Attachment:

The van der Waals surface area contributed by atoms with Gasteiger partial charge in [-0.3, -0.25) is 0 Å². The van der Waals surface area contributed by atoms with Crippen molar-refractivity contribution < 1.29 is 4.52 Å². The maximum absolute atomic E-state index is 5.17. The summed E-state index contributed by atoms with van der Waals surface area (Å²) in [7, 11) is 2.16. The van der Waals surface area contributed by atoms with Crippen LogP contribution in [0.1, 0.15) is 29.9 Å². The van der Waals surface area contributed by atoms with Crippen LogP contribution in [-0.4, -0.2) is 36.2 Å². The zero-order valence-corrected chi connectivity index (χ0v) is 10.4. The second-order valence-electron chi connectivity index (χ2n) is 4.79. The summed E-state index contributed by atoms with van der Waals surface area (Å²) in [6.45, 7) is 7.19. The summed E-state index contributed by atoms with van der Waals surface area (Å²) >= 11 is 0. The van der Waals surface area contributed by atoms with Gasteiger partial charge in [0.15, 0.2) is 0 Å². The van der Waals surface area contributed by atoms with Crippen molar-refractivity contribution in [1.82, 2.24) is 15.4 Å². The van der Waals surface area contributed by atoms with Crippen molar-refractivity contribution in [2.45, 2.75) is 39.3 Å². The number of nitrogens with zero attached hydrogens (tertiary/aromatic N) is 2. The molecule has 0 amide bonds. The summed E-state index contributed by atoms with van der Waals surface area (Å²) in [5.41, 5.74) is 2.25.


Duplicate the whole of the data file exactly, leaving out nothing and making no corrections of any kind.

The van der Waals surface area contributed by atoms with Gasteiger partial charge in [-0.3, -0.25) is 0 Å². The van der Waals surface area contributed by atoms with Crippen molar-refractivity contribution < 1.29 is 4.52 Å². The maximum absolute atomic E-state index is 5.17. The summed E-state index contributed by atoms with van der Waals surface area (Å²) in [7, 11) is 2.16. The van der Waals surface area contributed by atoms with Crippen LogP contribution in [0.1, 0.15) is 29.9 Å². The van der Waals surface area contributed by atoms with Crippen LogP contribution in [-0.4, -0.2) is 36.2 Å². The zero-order valence-corrected chi connectivity index (χ0v) is 10.4. The second-order valence-electron chi connectivity index (χ2n) is 4.79. The summed E-state index contributed by atoms with van der Waals surface area (Å²) in [6.45, 7) is 7.19. The summed E-state index contributed by atoms with van der Waals surface area (Å²) >= 11 is 0. The van der Waals surface area contributed by atoms with Gasteiger partial charge in [0.15, 0.2) is 0 Å². The van der Waals surface area contributed by atoms with Crippen molar-refractivity contribution in [1.82, 2.24) is 15.4 Å². The van der Waals surface area contributed by atoms with Crippen molar-refractivity contribution in [2.45, 2.75) is 39.3 Å². The number of nitrogens with zero attached hydrogens (tertiary/aromatic N) is 2. The molecule has 0 amide bonds. The summed E-state index contributed by atoms with van der Waals surface area (Å²) in [5.41, 5.74) is 2.25.